This is one of the filters which I [Dr. Johnson] am using at my home*.
*Aquadyne 2.2 on 1,000 gal water (2018)
Bead filtration appealed to me because prior to bead filtration, I’d been using sponge filtration, matting filters, and lava rock filters. These filters ALL worked super. I have no complaint about these filter types as far as keeping fish healthy and I show you all these designs in this web site! I am not condemning the technologies.
BUT, when it came time for filter cleaning, I was completely miserable. The sponges weighed a ton, got me filthy and dirty, and always spoiled the water when I put them back in. The matting filter was not as bad, but it didn’t work as well as the sponge filter. The gravel filters I was using were great, but man that gravel wore out my fingertips at cleaning time. And it made a fetid mess.
*Since then I pay someone for the effort.
Needless to say when I heard about Beads, I was “all about” a filter which was easy to clean and would work better than anything I was using before. Or so they said. But it turned out to be true – Bead Filters work great. And nothing wears out, the media isn’t expended or short lived!
I have used about seven different models or brands of bead filters over the years including the Bubble Bead 1, the Bubble Bead 2 and the FluidBead, HydraBead, Challenger, Aquadyne 2.2, and Aquadyne 4.4.
That’s been sort of an odyssey, because each filter has it’s drawbacks. A major plus to Aquadyne is that there’s no “plumbing” inside the Aquadyne. It’s made on a computerized machine and not with 2″ PVC either.
Okay I won’t continue to bore you. You should just look at the guts of the filter and you’ll see the difference. GUTS
Aquadyne isn’t a sand filter or hacksaw and glue bead filter. It’s a patented design which has given me NO trouble over the last six or seven years.
Anyway, the Aquadyne has been working at my house for about six years now. I’ve used their 2.2 and the 4.4 and now I use two, tandem 4.4 filters. I truly believe in “overkill” when it comes to the media. It doesn’t cost much more for the extra capacity and the practice of oversizing a filter at startup anticipates that fish grow prodigiously.
The Aquadyne is a major advance in bead filtration. It was one of the first filters to use a multi-port head and gives easy access to the beads unlike the older Bubble Beads. I am very fond of these filters.
The Aquadyne filter is retailed at various outlets including AquaDynamite.com. They have a money back satisfaction guarantee which is a good thing when trying something out for the first time.
I am impressed by the AquaDyne for several reasons:
Using a multiport inlet, they have a rinse feature which allows you to discharge the first few gallons of water returning to the pond after cleaning.
Because of the filter body being used for this design, there is also a bypass feature which allows you to continue the un-interrupted flow of water, but the water completely bypasses your bead cake. This can be a priority when using short term medications such as Formalin which could negatively impact your filters’ biological bacterial flora.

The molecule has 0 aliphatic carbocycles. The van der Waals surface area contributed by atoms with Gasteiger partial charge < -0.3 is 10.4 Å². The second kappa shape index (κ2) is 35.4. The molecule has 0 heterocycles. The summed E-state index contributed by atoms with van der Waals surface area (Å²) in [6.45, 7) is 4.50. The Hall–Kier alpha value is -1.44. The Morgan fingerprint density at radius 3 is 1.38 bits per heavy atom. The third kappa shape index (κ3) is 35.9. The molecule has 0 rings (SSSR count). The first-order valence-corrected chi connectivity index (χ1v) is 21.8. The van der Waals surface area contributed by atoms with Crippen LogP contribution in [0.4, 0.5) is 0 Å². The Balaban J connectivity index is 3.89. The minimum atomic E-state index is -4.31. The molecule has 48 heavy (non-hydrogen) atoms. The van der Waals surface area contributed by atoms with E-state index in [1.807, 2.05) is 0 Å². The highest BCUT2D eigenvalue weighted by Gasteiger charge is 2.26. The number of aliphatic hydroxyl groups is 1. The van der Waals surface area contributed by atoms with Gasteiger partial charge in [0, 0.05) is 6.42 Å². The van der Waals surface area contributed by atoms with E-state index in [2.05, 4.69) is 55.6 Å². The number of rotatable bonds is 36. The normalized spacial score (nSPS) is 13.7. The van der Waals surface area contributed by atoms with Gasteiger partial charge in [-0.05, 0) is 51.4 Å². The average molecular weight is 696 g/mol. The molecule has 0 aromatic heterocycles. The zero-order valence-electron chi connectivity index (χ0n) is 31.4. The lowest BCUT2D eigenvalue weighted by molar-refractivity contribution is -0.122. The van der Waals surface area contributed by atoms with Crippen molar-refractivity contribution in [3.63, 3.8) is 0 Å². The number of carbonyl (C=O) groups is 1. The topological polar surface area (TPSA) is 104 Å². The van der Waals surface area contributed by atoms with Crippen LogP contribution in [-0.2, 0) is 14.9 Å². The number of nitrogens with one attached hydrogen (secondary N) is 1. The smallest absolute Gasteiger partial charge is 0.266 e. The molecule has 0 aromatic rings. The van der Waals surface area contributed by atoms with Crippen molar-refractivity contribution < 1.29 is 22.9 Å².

Also, the AquaDyne has NO elbows inside. The patented “column” inside is a stroke of simple genius. The column is made of precision, machined parts and cannot be copied by a hobbyist for a home-made version. There are several design concepts which are so axial that unless a person had a fully equipped machine-shop, they could not reproduce this “column” at home.
The absence of elbows allows massive throughput of water. I was amazed to see that the filter throttles the flow down to 1.5 inches at the head, but returns through a two inch pipe at a rate sure to please anybody. Now, the AquaDyne can ship with an even higher efficiency head. This unit has four throughput pipes.
*I have used (and endorsed) other filters but this was based on their performance and not their longevity. One of the filter-types I was using ended up clogging and had to be completely disassembled for cleaning. It’s the dumbbell shaped one*. My first introduction to Bead filters.
*since then, air wash technology is available for Bubble Bead filters.
The next kind of filter was snazzier but it ended up choking on its own check-valves. Never buy a filter which relies on internal check valves. They always fail.
Aquadyne Cleanout Super Thorough
“The Big One” Super Cleaning Method.
This is the “Big One – Annual Super Cleaning Routine” I perform once per year on mine.
Before you stop the pump, open the sludge drain near the bottom of the filter (it’s a ball valve) and note the amount and type of discharge. I have met people who have NEVER opened this sludge drain! Close the sludge drain as soon as the water runs clear-ish.
Stop the pump.
Open the ball valve on the blower riser.
Put the control head to “Backwash”.
Start the blower.
Count to “seven-one-thousand” (Seven elapsed seconds if you have a timer)
Stop the blower.
Turn the control head to “Rinse”.
Start the blower again.
The filter should shake, rattle and jump now.
Run the blower until water stops coming out of the filter discharge line.
Or, stop the blower after 4-5 minutes.
Close the ball valve for the blower. You’re done with the blower functions.
Have the control head set on “Backwash”
Restart the pump.
When discharge starts running clear, stop the pump.
Reset the head to “Rinse”
Restart the pump.
No water will come out the discharge line for a while. The filter is refilling.
When water starts coming out of the discharge line – stop the pump.
Reset the head to “Backwash” again
Start the pump again, on “High” if it has this setting.
When discharge appears to clear, stop the pump
Reset the head to “Rinse” again.
When discharge line is clear, stop the pump.
Reset the head to “Filter”.
Restart the pump.
THEN DON’T FORGET TO: Open the sludge drain once again while pump is running and marvel at the ‘crap’ that blows out.
Parts identification image: